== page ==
Republic. Gained independence from France in 1960.
Head of state:
President Ibrahim Boubacar Keita since 2013.
Head of government:
Prime Minister Moussa Mara since 2014.
220 volts AC, 50Hz. Larger towns in Mali have their own locally generated supply. European-style plugs with two round pins are used.
With its giant mud-built mosques, villages carved into cliff-sides and massive camel caravans traversing the desert, Mali makes for a stunningly surreal destination.
Rapidly developing, particularly in the main cities, tourists can find high standards of accommodation and cuisine on offer. Intriguing and colourful markets, vast desertscapes and ancient tombs and relics are all waiting to be discovered. All of this makes it hard to believe Mali is one of the world's poorest countries.
Once an overseas territory of France, Mali gained independence in 1960, and today it is one of the most politically and socially stable countries in Africa.
Last updated: 25 November 2014
The travel advice summary below is provided by the Foreign and Commonwealth Office in the UK. 'We' refers to the Foreign and Commonwealth Office. For their full travel advice, visit www.gov.uk/foreign-travel-advice.
The Foreign and Commonwealth Office (FCO) advise against all travel to:
the provinces of Tombouctou, Kidal, Gao and Mopti
parts of the provinces of Kayes, Koulikoro and Segou, as shown on the map
The FCO advise against all but essential travel to the rest of Mali.
Fighting in Kidal between rebel groups and government forces broke out on 17 May, resulting in casualties on both sides. There have also been related violent protests in the capital, Bamako, and there is a strong possibility of further unrest. Avoid large crowds and demonstrations.
The situation in Mali is still volatile. You should maintain a high level of vigilance, keep a low profile and stay alert to local political developments. You should maintain several days’ stock of food and water in case disturbances take place. You can monitor daily developments in English through the BBC World Service (88.9 FM in Bamako).
On 23 October 2014, a girl in Kayes (western Mali) who had recently travelled from Guinea, tested positive and subsequently died from Ebola virus disease. On 11 November a nurse based at the Clinique Pasteur hospital in Bamako died from Ebola Virus Disease (EVD) becoming the second confirmed case of EVD in Mali. The nurse had been treating a man who had travelled to Mali from Guinea, and who himself died in Bamako on 27 October. The deceased patient is also being regarded as a suspected case of EVD.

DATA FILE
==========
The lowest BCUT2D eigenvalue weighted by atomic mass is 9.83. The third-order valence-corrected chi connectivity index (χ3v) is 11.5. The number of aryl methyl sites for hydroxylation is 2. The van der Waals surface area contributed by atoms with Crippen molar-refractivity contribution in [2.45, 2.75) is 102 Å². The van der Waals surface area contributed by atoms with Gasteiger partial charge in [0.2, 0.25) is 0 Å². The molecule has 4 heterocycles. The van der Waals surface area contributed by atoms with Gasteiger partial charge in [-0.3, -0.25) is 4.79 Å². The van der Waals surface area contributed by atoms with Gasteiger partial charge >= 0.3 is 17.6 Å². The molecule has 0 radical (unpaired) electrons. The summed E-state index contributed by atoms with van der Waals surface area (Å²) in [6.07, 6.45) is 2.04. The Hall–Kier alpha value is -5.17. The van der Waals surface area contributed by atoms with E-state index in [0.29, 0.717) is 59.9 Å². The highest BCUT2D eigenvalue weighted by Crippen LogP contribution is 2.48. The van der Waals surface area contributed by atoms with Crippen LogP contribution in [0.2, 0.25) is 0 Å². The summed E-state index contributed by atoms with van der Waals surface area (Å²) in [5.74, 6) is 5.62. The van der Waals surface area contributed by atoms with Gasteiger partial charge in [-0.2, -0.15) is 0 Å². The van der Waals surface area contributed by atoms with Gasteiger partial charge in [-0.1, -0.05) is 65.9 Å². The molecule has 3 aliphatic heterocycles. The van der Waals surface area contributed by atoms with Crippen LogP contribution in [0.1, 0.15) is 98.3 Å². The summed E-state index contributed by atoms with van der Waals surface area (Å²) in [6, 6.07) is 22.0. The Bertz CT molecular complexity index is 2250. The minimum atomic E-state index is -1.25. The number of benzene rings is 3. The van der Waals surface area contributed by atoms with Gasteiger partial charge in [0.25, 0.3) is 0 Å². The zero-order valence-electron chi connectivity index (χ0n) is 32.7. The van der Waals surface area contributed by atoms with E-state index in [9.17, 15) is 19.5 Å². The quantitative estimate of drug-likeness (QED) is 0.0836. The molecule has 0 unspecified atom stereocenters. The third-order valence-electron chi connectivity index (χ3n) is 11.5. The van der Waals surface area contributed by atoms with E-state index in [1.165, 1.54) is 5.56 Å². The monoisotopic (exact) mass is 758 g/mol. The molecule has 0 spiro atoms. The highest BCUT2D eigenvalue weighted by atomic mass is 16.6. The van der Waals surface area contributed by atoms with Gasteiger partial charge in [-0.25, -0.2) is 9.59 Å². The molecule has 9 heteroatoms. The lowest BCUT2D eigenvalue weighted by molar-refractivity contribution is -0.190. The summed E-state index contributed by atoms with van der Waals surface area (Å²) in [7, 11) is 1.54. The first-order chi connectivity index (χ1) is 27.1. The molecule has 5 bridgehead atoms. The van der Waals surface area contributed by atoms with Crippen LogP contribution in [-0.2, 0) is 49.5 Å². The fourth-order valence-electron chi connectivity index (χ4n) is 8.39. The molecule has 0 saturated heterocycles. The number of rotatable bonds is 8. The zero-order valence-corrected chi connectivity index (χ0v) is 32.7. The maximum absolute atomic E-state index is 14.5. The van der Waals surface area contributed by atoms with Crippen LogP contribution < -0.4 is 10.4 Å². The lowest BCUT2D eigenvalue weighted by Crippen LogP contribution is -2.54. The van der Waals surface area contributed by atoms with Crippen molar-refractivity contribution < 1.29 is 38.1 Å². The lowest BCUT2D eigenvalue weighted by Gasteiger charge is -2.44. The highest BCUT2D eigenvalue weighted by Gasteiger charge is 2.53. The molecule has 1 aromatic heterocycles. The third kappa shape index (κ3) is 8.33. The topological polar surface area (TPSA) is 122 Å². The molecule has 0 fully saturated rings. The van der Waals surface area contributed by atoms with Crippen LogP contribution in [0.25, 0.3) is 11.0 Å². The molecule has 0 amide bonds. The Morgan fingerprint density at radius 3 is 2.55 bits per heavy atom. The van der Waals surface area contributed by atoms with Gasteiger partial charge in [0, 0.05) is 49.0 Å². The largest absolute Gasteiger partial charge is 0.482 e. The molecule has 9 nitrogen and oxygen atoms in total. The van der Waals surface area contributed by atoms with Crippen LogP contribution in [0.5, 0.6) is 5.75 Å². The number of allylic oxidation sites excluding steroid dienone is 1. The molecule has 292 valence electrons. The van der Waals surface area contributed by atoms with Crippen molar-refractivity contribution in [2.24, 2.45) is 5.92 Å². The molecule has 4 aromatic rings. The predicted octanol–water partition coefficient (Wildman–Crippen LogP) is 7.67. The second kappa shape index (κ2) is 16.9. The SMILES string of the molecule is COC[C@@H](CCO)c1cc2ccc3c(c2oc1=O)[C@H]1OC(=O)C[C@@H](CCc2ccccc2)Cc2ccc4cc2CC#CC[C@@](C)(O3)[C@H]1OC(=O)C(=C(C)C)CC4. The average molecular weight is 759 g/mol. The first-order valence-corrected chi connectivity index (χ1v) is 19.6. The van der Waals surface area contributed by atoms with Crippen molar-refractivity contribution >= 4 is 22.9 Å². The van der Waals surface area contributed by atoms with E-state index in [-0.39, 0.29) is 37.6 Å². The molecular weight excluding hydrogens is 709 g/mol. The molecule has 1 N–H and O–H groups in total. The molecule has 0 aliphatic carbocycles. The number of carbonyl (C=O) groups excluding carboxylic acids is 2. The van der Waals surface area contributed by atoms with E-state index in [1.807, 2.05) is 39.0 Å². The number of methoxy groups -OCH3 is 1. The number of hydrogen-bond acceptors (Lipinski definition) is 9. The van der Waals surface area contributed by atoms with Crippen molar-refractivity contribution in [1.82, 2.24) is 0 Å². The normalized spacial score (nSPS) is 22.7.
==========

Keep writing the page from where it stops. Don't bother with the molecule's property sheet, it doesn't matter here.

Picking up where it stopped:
The Malian authorities have closed the Clinique Pasteur in Bamako and are seeking to trace all those who may have been in contact with the patient and the nurse, including clinic staff, family members and associates of the two deceased men. The authorities are also seeking to establish whether the death in Bamako of an associate of the patient was also due to EVD.
Ebola virus disease has been confirmed in Sierra Leone, Guinea and Liberia. Although the chances of being infected remain very low, there are measures you can take to prevent catching Ebola. You should follow the health advice issued by the National Travel Health Network and Centre. If you are concerned that you might have been exposed to Ebola, or are showing symptoms, seek immediate medical advice. If you are in the UK, call NHS 111.
The Malian authorities have established a number of special telephone lines in country for queries about Ebola. The numbers are (+223) 80 00 88 88 (Malitel) and (+223) 88 00 77 77 (Orange).
There is a high threat from terrorism including kidnap in Mali. Following the French/African military intervention which began in January 2013, there is a high threat of retaliatory kidnap against Western interests. There is a heightened threat of kidnap in Mali, especially in areas north of Mopti. Further attacks are highly likely in northern Mali.
The ability of the British Embassy to deliver consular services is limited, especially outside of Bamako. The British Embassy telephone number is +223 2021 3412.